WASHINGTON, D.C. -- Nationwide, smoking rates range from a high of 29% in Kentucky to a low of 11% in Utah, according to Gallup-Healthways Well-Being Index data collected in the first half of 2011.
See page 2 for smoking rates for all states.
Each day, Gallup and Healthways ask 1,000 Americans, "Do you smoke?" The January-June 2011 results are based on 177,600 interviews conducted as part of the Gallup-Healthways Well-Being Index. These results provide a preliminary picture of 2011 state smoking rates, ahead of the final full-year data, which will be available in early 2012.
As the American Cancer Society's Great American Smokeout Thursday urges smokers to attempt to quit their habit, the Gallup-Healthways Well-Being Index finds an average of 21% of all Americans saying they smoke in the first half of this year. This has gone unchanged since Gallup and Healthways started tracking Americans' smoking habits in 2008.
So far this year, there are 18 states with smoking rates lower than 20%, compared with 8 states in 2010, 11 in 2009, and 10 in 2008. There are 11 states with rates of 25% or higher, fairly similar to recent years.
Smoking Rates Remain Highest in the South and Midwest
High smoking rates continue to dominate in the South and Midwest, with all of the states where rates are 25% or higher -- the "well-above average" group -- located in these regions, except for West Virginia, which Gallup categorizes as a Northeastern state.
Fourteen of the 18 states (including the District of Columbia) where fewer than 20% of adults smoke -- the "below average" and "well-below average" groups -- are in the East or West, the exceptions being North Dakota, Minnesota, Kansas, and Virginia.
Smoking rates also tend to be higher in states that have fewer legal smoking restrictions. There are no bans on smoking in bars in all but one of the states where rates are 25% or higher and no bans on smoking in restaurants in all but two. However, smoking is banned from workplaces, restaurants, and bars in all but 3 of the 18 states where smoking rates are lower than 20%. The exceptions are North Dakota, where there is only a ban on smoking in workplaces; Idaho, where just a ban on smoking in restaurants exists; and Virginia, where there are no bans on smoking in workplaces, restaurants, or bars.
Gallup found the same relationship between state smoking rates and smoking laws in an analysis of its 2009 data. In that same analysis, Gallup also documented a relationship between smoking rates and cigarette taxes across states.
The American Cancer Society is on Thursday hosting the 36th Great American Smokeout. As the annual event aimed at encouraging Americans to quit smoking gets underway, Gallup and Healthways find the national smoking rate stuck at 21%. Although this is much lower than the historic highs of around 40%, Gallup found from the mid-1940s to the mid-1970s, there remains significant variation across states, with smoking levels in many states still at 25% or higher.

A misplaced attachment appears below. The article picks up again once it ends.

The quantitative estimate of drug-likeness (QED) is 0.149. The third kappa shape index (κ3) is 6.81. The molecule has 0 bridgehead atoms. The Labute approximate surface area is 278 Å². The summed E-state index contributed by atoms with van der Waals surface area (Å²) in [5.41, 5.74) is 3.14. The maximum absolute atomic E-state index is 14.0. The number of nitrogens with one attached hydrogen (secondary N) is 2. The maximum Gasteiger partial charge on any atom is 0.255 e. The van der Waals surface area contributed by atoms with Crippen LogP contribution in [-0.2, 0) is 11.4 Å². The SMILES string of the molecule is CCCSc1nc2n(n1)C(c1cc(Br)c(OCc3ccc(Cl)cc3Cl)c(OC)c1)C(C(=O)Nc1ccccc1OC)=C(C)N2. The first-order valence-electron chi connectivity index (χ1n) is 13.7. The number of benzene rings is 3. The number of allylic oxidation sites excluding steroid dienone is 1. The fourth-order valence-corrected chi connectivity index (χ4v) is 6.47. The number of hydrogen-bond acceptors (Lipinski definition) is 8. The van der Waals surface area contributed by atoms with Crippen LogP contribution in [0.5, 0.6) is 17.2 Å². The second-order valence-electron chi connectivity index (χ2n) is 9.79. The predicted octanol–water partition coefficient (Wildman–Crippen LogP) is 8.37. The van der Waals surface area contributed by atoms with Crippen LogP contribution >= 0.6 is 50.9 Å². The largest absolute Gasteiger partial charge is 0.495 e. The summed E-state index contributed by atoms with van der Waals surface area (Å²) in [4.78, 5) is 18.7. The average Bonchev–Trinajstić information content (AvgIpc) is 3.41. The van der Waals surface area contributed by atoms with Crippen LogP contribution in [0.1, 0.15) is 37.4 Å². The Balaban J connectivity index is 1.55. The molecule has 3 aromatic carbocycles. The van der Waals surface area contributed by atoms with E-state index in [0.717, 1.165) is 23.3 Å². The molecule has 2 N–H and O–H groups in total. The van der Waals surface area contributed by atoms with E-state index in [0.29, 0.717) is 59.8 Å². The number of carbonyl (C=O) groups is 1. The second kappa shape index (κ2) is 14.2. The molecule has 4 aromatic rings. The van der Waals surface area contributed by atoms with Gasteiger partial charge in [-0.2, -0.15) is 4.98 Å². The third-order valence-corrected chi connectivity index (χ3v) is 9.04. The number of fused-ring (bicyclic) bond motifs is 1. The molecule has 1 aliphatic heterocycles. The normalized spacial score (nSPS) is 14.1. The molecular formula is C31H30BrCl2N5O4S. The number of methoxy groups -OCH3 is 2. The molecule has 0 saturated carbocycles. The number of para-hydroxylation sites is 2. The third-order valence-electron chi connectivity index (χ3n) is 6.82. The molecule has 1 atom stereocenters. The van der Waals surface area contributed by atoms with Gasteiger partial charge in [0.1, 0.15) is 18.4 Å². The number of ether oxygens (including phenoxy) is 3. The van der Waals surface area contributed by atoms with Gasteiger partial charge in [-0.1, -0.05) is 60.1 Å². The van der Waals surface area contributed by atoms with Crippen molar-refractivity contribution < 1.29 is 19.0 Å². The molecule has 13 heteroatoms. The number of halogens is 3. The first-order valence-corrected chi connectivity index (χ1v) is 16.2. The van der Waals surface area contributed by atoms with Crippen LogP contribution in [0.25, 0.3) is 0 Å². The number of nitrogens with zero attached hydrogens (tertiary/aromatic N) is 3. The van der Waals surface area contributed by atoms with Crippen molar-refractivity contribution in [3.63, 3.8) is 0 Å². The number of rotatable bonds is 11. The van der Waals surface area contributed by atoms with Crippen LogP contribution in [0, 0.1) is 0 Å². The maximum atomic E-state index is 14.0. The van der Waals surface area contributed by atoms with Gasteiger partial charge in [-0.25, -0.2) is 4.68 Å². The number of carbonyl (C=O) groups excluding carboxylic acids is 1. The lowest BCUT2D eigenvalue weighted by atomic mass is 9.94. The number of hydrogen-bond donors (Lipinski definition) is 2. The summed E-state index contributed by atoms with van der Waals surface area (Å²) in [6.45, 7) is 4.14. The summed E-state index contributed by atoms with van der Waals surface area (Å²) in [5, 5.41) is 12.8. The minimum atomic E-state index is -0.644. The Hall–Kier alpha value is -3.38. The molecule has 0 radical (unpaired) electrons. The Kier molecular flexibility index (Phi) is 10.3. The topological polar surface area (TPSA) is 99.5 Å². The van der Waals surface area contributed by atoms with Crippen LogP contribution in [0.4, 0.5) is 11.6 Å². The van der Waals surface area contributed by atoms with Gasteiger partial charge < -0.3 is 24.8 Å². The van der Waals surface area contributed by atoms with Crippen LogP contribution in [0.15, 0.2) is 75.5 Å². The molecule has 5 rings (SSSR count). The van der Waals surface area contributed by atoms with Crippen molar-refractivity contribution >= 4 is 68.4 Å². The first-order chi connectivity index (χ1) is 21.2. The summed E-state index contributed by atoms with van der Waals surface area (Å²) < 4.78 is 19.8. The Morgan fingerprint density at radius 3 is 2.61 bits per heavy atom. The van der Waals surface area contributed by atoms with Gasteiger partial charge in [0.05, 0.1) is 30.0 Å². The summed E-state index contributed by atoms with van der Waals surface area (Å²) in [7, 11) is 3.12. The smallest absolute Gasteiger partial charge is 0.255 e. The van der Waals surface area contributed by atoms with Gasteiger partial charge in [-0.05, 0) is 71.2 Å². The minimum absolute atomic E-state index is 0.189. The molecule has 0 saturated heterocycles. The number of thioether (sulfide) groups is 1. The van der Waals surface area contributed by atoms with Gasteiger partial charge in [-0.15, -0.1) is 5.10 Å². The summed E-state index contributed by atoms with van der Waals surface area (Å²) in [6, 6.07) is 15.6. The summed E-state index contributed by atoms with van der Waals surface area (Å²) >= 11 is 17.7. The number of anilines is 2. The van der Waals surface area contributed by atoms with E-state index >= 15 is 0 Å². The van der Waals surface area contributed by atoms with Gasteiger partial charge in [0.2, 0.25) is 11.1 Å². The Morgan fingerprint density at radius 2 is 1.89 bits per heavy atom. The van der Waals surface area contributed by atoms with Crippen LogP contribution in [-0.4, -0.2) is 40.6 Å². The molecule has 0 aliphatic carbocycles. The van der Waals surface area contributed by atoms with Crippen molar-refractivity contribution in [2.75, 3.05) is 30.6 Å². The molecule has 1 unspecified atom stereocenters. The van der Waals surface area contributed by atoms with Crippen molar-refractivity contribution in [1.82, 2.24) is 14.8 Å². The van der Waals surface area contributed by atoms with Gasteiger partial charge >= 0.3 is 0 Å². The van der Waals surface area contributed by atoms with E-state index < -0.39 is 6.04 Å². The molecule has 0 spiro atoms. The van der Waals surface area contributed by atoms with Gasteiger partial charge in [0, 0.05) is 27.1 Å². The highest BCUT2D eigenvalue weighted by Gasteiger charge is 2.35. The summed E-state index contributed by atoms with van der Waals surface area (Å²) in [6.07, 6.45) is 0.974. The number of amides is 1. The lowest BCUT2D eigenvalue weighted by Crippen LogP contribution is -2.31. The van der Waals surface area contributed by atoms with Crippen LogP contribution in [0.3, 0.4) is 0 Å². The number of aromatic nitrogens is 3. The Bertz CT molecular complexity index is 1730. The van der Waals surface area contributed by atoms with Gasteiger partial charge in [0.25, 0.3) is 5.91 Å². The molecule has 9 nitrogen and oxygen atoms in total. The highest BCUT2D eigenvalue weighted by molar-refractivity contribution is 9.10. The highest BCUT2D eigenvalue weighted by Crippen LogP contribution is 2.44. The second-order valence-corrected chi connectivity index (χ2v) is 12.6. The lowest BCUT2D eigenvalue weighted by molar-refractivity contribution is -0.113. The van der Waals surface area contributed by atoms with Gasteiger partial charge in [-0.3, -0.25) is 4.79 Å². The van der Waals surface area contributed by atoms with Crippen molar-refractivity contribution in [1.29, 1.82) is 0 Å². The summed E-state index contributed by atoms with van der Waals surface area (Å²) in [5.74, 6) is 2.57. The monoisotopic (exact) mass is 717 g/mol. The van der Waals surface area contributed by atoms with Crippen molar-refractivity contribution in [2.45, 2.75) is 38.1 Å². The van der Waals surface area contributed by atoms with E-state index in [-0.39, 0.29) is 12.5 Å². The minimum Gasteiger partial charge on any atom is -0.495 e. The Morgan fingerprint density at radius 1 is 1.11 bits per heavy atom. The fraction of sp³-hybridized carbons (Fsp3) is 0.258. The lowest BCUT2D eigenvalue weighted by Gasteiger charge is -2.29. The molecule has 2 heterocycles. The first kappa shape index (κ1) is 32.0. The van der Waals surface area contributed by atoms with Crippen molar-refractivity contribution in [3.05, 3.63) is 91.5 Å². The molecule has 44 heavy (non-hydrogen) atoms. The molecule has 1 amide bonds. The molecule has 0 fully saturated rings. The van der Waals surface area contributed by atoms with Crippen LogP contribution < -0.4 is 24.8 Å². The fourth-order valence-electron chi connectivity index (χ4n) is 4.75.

This story is part of a series of midyear updates on Gallup's State of the States data. Gallup.com will report new full-year totals in early 2012 based on all 2011 surveys.
About the Gallup-Healthways Well-Being Index
The Gallup-Healthways Well-Being Index tracks well-being in the U.S., U.K., and Germany and provides best-in-class solutions for a healthier world. To learn more, please visit well-beingindex.com.
Results are based on telephone interviews conducted as part of the Gallup-Healthways Well-Being Index survey Jan. 2-June 30, 2011, with a random sample of 177,600 adults, aged 18 and older, living in all 50 U.S. states and the District of Columbia, selected using random-digit-dial sampling.
For results based on the total sample of national adults, one can say with 95% confidence that the maximum margin of sampling error is ±0.2 percentage points. The margin of sampling error for most states is ±1-2 percentage points, but is as high as ±4 points for smaller states such as Wyoming, North Dakota, South Dakota, Nebraska, and Hawaii.
Interviews are conducted with respondents on landline telephones and cellular phones, with interviews conducted in Spanish for respondents who are primarily Spanish-speaking. Each sample includes a minimum quota of 400 cell phone respondents and 600 landline respondents per 1,000 national adults, with additional minimum quotas among landline respondents by region. Landline telephone numbers are chosen at random among listed telephone numbers. Cell phone numbers are selected using random-digit-dial methods. Landline respondents are chosen at random within each household on the basis of which member had the most recent birthday.
Samples are weighted by gender, age, race, Hispanic ethnicity, education, region, adults in the household, and phone status (cell phone only/landline only/both, cell phone mostly, and having an unlisted landline number). Demographic weighting targets are based on the March 2010 Current Population Survey figures for the aged 18 and older non-institutionalized population living in U.S. telephone households. All reported margins of sampling error include the computed design effects for weighting and sample design.
In addition to sampling error, question wording and practical difficulties in conducting surveys can introduce error or bias into the findings of public opinion polls.
For more details on Gallup's polling methodology, visit www.gallup.com.